If you’re in the mood for a psychological thriller, RIVER ROAD, fits the bill.
Carol Goodman is a creative writing teacher. She knows what it’s like be in a close-knit community of teachers and students. She knows upstate New York. Her sense of place is amazing.
When asked where she got the idea for RIVER ROAD she says that she was driving home from a weekend trip to Boston with her husband in January 2013. She hit a deer. She was alarmed because when she stopped the car to find the deer, it had disappeared. Her husband calmed her telling her he thought the deer must certainly be okay, but Carol could not forget the ominous sound of the “thump” as the animal hit the car.
Then a week later two students nearby were killed in a hit and run. Hence the seed for the story.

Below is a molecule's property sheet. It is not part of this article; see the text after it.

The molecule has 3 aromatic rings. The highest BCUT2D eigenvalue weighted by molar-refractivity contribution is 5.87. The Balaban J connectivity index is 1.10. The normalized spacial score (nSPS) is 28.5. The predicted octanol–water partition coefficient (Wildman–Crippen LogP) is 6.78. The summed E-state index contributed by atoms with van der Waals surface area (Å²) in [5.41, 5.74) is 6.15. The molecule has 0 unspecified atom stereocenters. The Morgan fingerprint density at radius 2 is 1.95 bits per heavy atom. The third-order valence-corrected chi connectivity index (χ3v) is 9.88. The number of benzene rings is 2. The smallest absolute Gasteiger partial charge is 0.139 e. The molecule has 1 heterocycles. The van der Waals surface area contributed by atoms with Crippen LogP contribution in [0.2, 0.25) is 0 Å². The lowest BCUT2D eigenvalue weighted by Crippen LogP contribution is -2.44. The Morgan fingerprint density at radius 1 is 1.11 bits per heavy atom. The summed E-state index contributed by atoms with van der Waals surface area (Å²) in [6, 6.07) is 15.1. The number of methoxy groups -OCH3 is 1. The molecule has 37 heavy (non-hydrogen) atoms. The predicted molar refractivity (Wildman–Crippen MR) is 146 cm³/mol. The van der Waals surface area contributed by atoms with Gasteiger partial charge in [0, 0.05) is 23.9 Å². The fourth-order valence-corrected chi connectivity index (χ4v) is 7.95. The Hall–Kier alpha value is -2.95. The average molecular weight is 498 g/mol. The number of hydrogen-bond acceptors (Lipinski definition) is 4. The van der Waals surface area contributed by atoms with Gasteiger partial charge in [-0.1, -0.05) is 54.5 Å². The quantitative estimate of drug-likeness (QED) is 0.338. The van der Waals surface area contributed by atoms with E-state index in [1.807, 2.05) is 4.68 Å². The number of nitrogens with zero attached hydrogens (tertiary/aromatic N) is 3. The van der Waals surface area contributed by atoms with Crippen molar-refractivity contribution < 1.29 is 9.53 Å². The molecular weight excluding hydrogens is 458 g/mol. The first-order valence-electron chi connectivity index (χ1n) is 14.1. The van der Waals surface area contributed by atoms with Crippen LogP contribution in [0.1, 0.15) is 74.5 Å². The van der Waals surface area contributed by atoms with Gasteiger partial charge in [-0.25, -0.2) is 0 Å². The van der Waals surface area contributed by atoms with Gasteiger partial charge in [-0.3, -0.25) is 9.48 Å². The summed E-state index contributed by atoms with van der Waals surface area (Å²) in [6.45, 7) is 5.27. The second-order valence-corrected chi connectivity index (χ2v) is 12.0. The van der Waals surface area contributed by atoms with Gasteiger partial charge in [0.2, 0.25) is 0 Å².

The main character is Nan. She’s a middle-aged writing teacher in a small college town. Nan’s young daughter was killed by a drunken hit and run driver years ago. Now it’s coming back to haunt her. Nan is finding herself more and more inclined to drink too much alcohol. It soothes her. But when she realizes she’s actually blacked out in the woods on a cold and snowy night, she knows she’s in trouble. She thinks she’s hit a deer. But really? Was it a deer? Or was it her favorite student whose body was found buried in the snow? Who would throw Nan under the bus?
I like a good mystery. For some reason I tend to enjoy them more in the winter. Last year’s GIRL ON THE TRAIN was my go-to mystery. RIVER ROAD is no GIRL ON THE TRAIN, but it’s well-written, fast paced. and filled with strong characters. It also deals with writing: why we write and how.
This is a great novel to curl up with a hot cup of tea with. And just try to figure it out.
I received my finished hard copy from Touchstone, a division of Simon & Schuster in exchange for an honest review. Thanks so much.